A laser projection system identical with that used for the retinal laser system is formed by optical components 43 through 49 and projects laser to the cornea. The laser spot may either monitored from the image sensor alone or from both CCD camera and binoculars.

A slit lamp or other well-known means provides illumination of the eye. An LED module consists of multiple white LEDs can be used as the light source for the slit lamp. The light source works in either continuous or pulsed mode. When it works in pulsed mode, the light pulse is synchronized with the trigger signals from the CCD imager. A continuous illumination is then perceived by the clinicians since the frequency of the pulses is higher than human eye can distinguish. The brightness of the corneal image, observed either through the binocular or the CCD imager, is adjustable by changing the duration of the light pulse. When the interlaced CCD imager is used, the pulsed mode of illumination helps capturing a single corneal picture to the computer with high speed and non-interlacing effect. Triggering a single light pulse synchronized with one of two fields for the captured image frame, and removing the light pulses before and immediately after that light pulse does it.

Two Very Different Optical Configurations

The cornea is a slightly positively curved plane and the image path is air. The retina is a highly negatively curved plane and part of the optical path is the vitreous. This fluid is non-achromatic so the camera must compensate for the non-achromaticity of the media for the retina but not so for the air path for the cornea. The present invention achieves both of these functions, and at the high resolution required for ophthalmology as well as providing multiple magnifications.

Alignment with IR Camera

The system is designed to image the retina with low dilation. To achieve this, the first design criteria is to inject the light into the eye through a small ring about the entrance pupil and aligning this to the iris opening. Achieving this provides uniform illumination to the retina and a high contrast image. But, transverse and longitudinal alignments are critical. The use of an infrared camera operating at wavelengths that the eye cannot see is crucial. The infrared illumination does not cause the pupil to constrict. The IR camera is always on and focused on the cornea even while the retinal image is being obtained and a separate display shows this image. By this means the transverse and longitudinal alignment of the camera is always assured.

Entrance Pupil

Of further great challenge for the optical system is the requirement to have different camera entrance pupil locations for the corneal and retinal imaging functions. For imaging the retina, it is of significant advantage to place the entrance pupil of the camera at the eye lens. This reduces the effect of the aberrations of the eye and improves image contrast. However, for imaging the cornea, the entrance pupil must lie at the objective lens of the imaging system. The system thus operates as a “microscope” when imaging the cornea and as a “telescope” when imaging the retina.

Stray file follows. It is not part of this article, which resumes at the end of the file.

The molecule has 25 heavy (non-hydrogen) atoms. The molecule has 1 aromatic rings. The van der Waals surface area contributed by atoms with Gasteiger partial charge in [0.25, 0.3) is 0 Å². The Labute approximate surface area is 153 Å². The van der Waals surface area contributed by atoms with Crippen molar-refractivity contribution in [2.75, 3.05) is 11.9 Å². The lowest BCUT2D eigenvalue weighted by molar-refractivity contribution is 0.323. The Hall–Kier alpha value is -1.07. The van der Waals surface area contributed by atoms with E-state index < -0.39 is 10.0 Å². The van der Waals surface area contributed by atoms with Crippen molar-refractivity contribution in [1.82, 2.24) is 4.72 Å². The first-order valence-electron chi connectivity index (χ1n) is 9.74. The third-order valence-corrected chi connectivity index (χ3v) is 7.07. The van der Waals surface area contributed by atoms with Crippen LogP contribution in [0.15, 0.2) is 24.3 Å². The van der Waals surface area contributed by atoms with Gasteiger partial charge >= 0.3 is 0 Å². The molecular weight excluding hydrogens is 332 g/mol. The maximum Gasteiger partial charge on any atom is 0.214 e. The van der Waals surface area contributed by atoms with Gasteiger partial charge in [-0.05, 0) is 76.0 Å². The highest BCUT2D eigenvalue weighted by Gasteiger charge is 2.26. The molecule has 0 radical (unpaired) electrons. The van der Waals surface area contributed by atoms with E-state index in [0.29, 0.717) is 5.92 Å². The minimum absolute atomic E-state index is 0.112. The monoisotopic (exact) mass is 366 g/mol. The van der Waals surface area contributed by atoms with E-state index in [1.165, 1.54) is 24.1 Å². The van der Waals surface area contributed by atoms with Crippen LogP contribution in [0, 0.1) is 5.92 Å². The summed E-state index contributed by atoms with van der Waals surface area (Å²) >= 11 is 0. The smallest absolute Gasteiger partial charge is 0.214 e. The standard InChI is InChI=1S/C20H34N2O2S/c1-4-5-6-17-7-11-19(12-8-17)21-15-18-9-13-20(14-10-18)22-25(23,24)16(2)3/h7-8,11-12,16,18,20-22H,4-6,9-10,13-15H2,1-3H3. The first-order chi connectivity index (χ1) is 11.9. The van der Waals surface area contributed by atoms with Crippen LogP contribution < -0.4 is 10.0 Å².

Projecting Images Onto the Retina

Of further functional advantage is that the system provides a plane in the instrument that is conjugate to the retina and this plane lies on the surface of the electronic image sensor. With certain optical beam splitters, this plane can be made accessible within the instrument at other locations for other uses. It is recognized that light emerging from the retina will return to and be in focus on this conjugate plane and this is the modality for imaging. However, light exiting from a plane conjugate to the retina and directed towards the eye will be projected onto the retina. Thus, we have within the system the ability to project light patterns onto the retina. The system could be used for testing the performance of the eye as an imaging system. A simple example of this would be to project visual acuity charts or color perception information. A more complex application would be to perform perimetric measurements. In fact, a programmable LCD could be used to modify the stimulus.

LED Module

White color LED modules consist of multiple LEDs will be used as the light sources in both retinal imaging and corneal imaging part of the system. The LED module works either continuously or in pulsed mode. It will replace the CW light source (often halogen lamp) and flash source (often Xenon lamp) with one single source. It consumes less power, generates less heat, use less housing space, and last much longer. LED modules with different wavelengths will be used as light source for FA and ICG angiograms.

Stereoscopic Images

The stereoscopic images of optic nerve head have shown great clinic values in assessing the progress of diseases like glaucoma. The proposed system can take two digital images of optic nerve head from two different entrance pupil positions automatically in less than 1/10 of second. When the two images are displayed separately into left and right eyes, the clinician then sees and perceives the stereoscopic views of the optic nerve head. The stereoscopic corneal images can also be taken and displayed digitally. The proposed system can also take two digital images of anterior segment of the eye automatically in very short time, display stereoscopic view digitally.

Laser Treatment